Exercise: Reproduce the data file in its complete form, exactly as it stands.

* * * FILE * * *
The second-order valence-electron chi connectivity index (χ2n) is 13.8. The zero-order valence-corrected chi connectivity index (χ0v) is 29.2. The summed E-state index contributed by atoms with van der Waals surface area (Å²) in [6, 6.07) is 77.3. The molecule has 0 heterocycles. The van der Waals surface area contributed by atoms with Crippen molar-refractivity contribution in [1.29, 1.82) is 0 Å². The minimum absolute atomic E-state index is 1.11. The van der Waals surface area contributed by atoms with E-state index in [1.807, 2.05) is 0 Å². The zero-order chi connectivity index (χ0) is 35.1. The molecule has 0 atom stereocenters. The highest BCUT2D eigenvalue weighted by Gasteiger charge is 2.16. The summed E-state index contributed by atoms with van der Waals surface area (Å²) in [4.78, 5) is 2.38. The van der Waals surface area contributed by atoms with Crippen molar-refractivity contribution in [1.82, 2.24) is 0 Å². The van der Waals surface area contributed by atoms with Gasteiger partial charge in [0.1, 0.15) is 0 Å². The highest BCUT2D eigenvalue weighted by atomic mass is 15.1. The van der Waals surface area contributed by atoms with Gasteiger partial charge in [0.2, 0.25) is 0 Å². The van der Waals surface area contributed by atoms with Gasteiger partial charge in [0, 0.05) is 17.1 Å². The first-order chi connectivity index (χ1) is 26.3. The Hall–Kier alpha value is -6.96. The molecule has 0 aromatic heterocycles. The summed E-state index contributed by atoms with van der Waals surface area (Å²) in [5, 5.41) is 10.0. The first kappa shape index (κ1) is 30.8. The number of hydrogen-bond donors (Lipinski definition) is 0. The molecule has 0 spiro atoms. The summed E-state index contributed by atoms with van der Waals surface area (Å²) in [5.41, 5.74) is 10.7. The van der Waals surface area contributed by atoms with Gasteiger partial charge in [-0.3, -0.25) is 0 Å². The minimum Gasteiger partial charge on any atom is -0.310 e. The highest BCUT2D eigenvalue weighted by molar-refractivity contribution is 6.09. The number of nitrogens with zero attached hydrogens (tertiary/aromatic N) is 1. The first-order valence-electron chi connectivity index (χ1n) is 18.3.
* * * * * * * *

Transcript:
The second-order valence-electron chi connectivity index (χ2n) is 13.8. The zero-order valence-corrected chi connectivity index (χ0v) is 29.2. The summed E-state index contributed by atoms with van der Waals surface area (Å²) in [6, 6.07) is 77.3. The molecule has 0 heterocycles. The van der Waals surface area contributed by atoms with Crippen molar-refractivity contribution in [1.29, 1.82) is 0 Å². The minimum absolute atomic E-state index is 1.11. The van der Waals surface area contributed by atoms with E-state index in [1.807, 2.05) is 0 Å². The zero-order chi connectivity index (χ0) is 35.1. The molecule has 0 atom stereocenters. The highest BCUT2D eigenvalue weighted by Gasteiger charge is 2.16. The summed E-state index contributed by atoms with van der Waals surface area (Å²) in [4.78, 5) is 2.38. The van der Waals surface area contributed by atoms with Crippen molar-refractivity contribution in [1.82, 2.24) is 0 Å². The van der Waals surface area contributed by atoms with Gasteiger partial charge in [0.1, 0.15) is 0 Å². The highest BCUT2D eigenvalue weighted by atomic mass is 15.1. The van der Waals surface area contributed by atoms with Gasteiger partial charge in [0.2, 0.25) is 0 Å². The van der Waals surface area contributed by atoms with Gasteiger partial charge in [0, 0.05) is 17.1 Å². The first-order chi connectivity index (χ1) is 26.3. The Hall–Kier alpha value is -6.96. The molecule has 0 aromatic heterocycles. The summed E-state index contributed by atoms with van der Waals surface area (Å²) in [5, 5.41) is 10.0. The first kappa shape index (κ1) is 30.8. The number of hydrogen-bond donors (Lipinski definition) is 0. The molecule has 0 spiro atoms. The summed E-state index contributed by atoms with van der Waals surface area (Å²) in [5.41, 5.74) is 10.7. The van der Waals surface area contributed by atoms with Gasteiger partial charge in [-0.3, -0.25) is 0 Å². The minimum Gasteiger partial charge on any atom is -0.310 e. The highest BCUT2D eigenvalue weighted by molar-refractivity contribution is 6.09. The number of nitrogens with zero attached hydrogens (tertiary/aromatic N) is 1. The first-order valence-electron chi connectivity index (χ1n) is 18.3.